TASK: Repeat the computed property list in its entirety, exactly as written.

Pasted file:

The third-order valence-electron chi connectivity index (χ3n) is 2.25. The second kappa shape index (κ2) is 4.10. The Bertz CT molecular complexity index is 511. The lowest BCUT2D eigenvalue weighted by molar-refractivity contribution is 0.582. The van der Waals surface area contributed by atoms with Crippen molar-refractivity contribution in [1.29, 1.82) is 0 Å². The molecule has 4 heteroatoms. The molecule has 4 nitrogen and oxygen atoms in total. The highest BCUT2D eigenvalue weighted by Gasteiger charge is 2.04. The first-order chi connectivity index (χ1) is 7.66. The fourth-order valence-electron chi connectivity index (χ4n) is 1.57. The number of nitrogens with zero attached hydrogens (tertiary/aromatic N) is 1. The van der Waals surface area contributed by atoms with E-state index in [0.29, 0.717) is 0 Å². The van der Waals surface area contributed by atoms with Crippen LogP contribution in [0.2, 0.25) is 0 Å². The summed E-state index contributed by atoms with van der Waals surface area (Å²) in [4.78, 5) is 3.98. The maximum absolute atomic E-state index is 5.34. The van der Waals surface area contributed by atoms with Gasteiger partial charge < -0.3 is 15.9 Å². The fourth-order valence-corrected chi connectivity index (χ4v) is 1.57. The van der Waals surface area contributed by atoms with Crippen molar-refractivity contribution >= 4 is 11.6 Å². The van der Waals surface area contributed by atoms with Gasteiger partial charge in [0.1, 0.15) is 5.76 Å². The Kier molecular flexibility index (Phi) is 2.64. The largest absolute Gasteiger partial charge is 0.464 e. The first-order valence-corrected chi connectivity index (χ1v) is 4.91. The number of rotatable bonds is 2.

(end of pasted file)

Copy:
The third-order valence-electron chi connectivity index (χ3n) is 2.25. The second kappa shape index (κ2) is 4.10. The Bertz CT molecular complexity index is 511. The lowest BCUT2D eigenvalue weighted by molar-refractivity contribution is 0.582. The van der Waals surface area contributed by atoms with Crippen molar-refractivity contribution in [1.29, 1.82) is 0 Å². The molecule has 4 heteroatoms. The molecule has 4 nitrogen and oxygen atoms in total. The highest BCUT2D eigenvalue weighted by Gasteiger charge is 2.04. The first-order chi connectivity index (χ1) is 7.66. The fourth-order valence-electron chi connectivity index (χ4n) is 1.57. The number of nitrogens with zero attached hydrogens (tertiary/aromatic N) is 1. The van der Waals surface area contributed by atoms with E-state index in [0.29, 0.717) is 0 Å². The van der Waals surface area contributed by atoms with Crippen LogP contribution in [0.2, 0.25) is 0 Å². The summed E-state index contributed by atoms with van der Waals surface area (Å²) in [4.78, 5) is 3.98. The maximum absolute atomic E-state index is 5.34. The van der Waals surface area contributed by atoms with Gasteiger partial charge < -0.3 is 15.9 Å². The fourth-order valence-corrected chi connectivity index (χ4v) is 1.57. The van der Waals surface area contributed by atoms with Crippen molar-refractivity contribution >= 4 is 11.6 Å². The van der Waals surface area contributed by atoms with Gasteiger partial charge in [0.1, 0.15) is 5.76 Å². The Kier molecular flexibility index (Phi) is 2.64. The largest absolute Gasteiger partial charge is 0.464 e. The first-order valence-corrected chi connectivity index (χ1v) is 4.91. The number of rotatable bonds is 2.